Erdogan backs off oil row with Trump

Recep Tayyip Erdogan. (Reuters file photo)
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Updated 02 August 2020

Erdogan backs off oil row with Trump

  • The surprise deal last week will allow Delta Crescent Energy, a US company based in Delaware, to develop oil fields under the control of the Kurdish-led Syrian Democratic Forces

ANKARA: Turkish President Recep Tayyip Erdogan is staying silent over an oil deal in northeast Syria to avoid a confrontation with Donald Trump, analysts told Arab News on Saturday.

The surprise deal last week will allow Delta Crescent Energy, a US company based in Delaware, to develop oil fields under the control of the Kurdish-led Syrian Democratic Forces (SDF).

The agreement is thought to have the support of the White House, and follows talks between US Republican Senator Lindsey Graham and SDF leader Mazlum Kobani.

Ankara regards the SDF as a terror group, a political extension of the outlawed Kurdistan Workers’ Party (PKK), and Erdogan was expected to react with anger.

But Joe Macaron, a Middle East foreign policy analyst at the Arab Center in Washington, said Erdogan would not jeopardize his relationship with Trump for an inevitable US oil contract in SDF-controlled areas in Syria when he knows how important oil is for Trump.

“Ankara has made clear strategic gains in Syria and Libya thanks to US support and has managed to push Kurdish forces away from its border while altering the dynamics in Libya and the Eastern Mediterranean,” he told Arab News.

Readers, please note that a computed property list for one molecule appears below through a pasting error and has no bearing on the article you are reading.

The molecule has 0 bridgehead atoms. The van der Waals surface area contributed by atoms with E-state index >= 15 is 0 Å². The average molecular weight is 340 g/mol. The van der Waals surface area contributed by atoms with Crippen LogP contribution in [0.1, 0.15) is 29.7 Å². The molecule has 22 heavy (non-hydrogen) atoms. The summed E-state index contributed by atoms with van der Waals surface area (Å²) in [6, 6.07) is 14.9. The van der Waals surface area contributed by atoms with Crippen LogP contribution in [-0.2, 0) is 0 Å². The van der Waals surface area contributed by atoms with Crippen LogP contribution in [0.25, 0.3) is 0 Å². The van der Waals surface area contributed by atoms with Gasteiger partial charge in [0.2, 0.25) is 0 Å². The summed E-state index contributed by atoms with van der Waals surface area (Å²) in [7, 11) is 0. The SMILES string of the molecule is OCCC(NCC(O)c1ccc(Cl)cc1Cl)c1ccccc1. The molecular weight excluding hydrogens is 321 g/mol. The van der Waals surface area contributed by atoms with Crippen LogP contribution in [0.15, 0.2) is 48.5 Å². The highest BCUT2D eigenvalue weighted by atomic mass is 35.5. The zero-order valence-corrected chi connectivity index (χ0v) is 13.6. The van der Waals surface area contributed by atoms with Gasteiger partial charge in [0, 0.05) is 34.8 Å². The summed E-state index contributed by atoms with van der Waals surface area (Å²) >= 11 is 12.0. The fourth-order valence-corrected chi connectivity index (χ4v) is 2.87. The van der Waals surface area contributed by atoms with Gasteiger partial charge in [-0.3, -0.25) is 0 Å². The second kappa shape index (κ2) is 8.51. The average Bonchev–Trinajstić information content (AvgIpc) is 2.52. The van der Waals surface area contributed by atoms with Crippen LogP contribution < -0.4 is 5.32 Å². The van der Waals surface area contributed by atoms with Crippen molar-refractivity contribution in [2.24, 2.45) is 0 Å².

Military analyst Navvar Saban said: “The Americans have a plan for this area but we don’t know any detail about the contract. That is why Ankara did not react strongly.”


Beirut port blast crater 43 meters deep: security official

Updated 5 min 25 sec ago

Beirut port blast crater 43 meters deep: security official

  • Crater is much larger than the one left by the enormous blast in 2005 that killed former prime minister Rafic Hariri

BEIRUT: The huge chemical explosion that hit Beirut’s port, devastating large parts of the Lebanese capital and claiming over 150 lives, left a 43-meter (141 foot) deep crater, a security official said Sunday.
The blast Tuesday, which was felt across the county and as far as the island of Cyprus, was recorded by the sensors of the American Institute of Geophysics (USGS) as having the power of a magnitude 3.3 earthquake.
It was triggered by a fire in a port warehouse, where a huge shipment of hazardous ammonium nitrate, a chemical that can be used as a fertilizer or as an explosive, had languished for years, according to authorities.
The huge blast also wounded at least 6,000 people and displaced more than 300,000 from their destroyed or damaged homes.
The revelation that the chemicals had languished for years like a ticking time-bomb in the heart of the capital has served as shocking proof to many Lebanese of the rot at the core of the state apparatus.
Demonstrators on Sunday called for renewed anti-government rallies after a night of angry protests saw them storm several ministries before they were expelled by the army.
It was a new tactic for a protest movement that emerged last October to demand the removal of a political class long accused of being inept and corrupt.
“The explosion in the port left a crater 43 meters deep,” the Lebanese security official said, citing assessments by French experts working in the disaster area.
The crater is much larger than the one left by the enormous blast in 2005 that killed former prime minister Rafic Hariri, which measured 10 meters across and two meters deep, according to an international tribunal investigating his murder.
French rescue and police teams are among a much larger group of international emergency response specialists that has flooded into Lebanon to ease pressure on local authorities unable to cope with the disaster relief on their own.
Qatari, Russian and German rescuers are also working at the port blast site.